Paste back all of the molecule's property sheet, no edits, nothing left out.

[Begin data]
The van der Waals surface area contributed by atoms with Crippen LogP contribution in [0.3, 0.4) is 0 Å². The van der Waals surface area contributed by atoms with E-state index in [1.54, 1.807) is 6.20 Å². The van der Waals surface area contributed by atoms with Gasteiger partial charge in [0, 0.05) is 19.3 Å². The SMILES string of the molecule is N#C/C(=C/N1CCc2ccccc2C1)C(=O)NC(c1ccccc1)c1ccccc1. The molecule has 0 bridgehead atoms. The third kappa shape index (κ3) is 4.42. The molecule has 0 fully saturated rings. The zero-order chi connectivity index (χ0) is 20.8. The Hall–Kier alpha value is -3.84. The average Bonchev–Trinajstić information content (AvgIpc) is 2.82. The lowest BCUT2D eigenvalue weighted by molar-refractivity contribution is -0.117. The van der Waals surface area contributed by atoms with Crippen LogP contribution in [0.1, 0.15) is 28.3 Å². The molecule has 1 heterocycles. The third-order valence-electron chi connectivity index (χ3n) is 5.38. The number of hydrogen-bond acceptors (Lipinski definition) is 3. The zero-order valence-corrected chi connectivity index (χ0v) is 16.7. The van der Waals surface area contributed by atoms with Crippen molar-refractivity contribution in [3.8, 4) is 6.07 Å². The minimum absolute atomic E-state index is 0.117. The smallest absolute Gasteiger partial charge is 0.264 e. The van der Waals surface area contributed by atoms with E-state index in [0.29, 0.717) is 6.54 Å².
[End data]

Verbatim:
The van der Waals surface area contributed by atoms with Crippen LogP contribution in [0.3, 0.4) is 0 Å². The van der Waals surface area contributed by atoms with E-state index in [1.54, 1.807) is 6.20 Å². The van der Waals surface area contributed by atoms with Gasteiger partial charge in [0, 0.05) is 19.3 Å². The SMILES string of the molecule is N#C/C(=C/N1CCc2ccccc2C1)C(=O)NC(c1ccccc1)c1ccccc1. The molecule has 0 bridgehead atoms. The third kappa shape index (κ3) is 4.42. The molecule has 0 fully saturated rings. The zero-order chi connectivity index (χ0) is 20.8. The Hall–Kier alpha value is -3.84. The average Bonchev–Trinajstić information content (AvgIpc) is 2.82. The lowest BCUT2D eigenvalue weighted by molar-refractivity contribution is -0.117. The van der Waals surface area contributed by atoms with Crippen LogP contribution in [0.1, 0.15) is 28.3 Å². The molecule has 1 heterocycles. The third-order valence-electron chi connectivity index (χ3n) is 5.38. The number of hydrogen-bond acceptors (Lipinski definition) is 3. The zero-order valence-corrected chi connectivity index (χ0v) is 16.7. The van der Waals surface area contributed by atoms with Crippen molar-refractivity contribution in [3.8, 4) is 6.07 Å². The minimum absolute atomic E-state index is 0.117. The smallest absolute Gasteiger partial charge is 0.264 e. The van der Waals surface area contributed by atoms with E-state index in [0.29, 0.717) is 6.54 Å².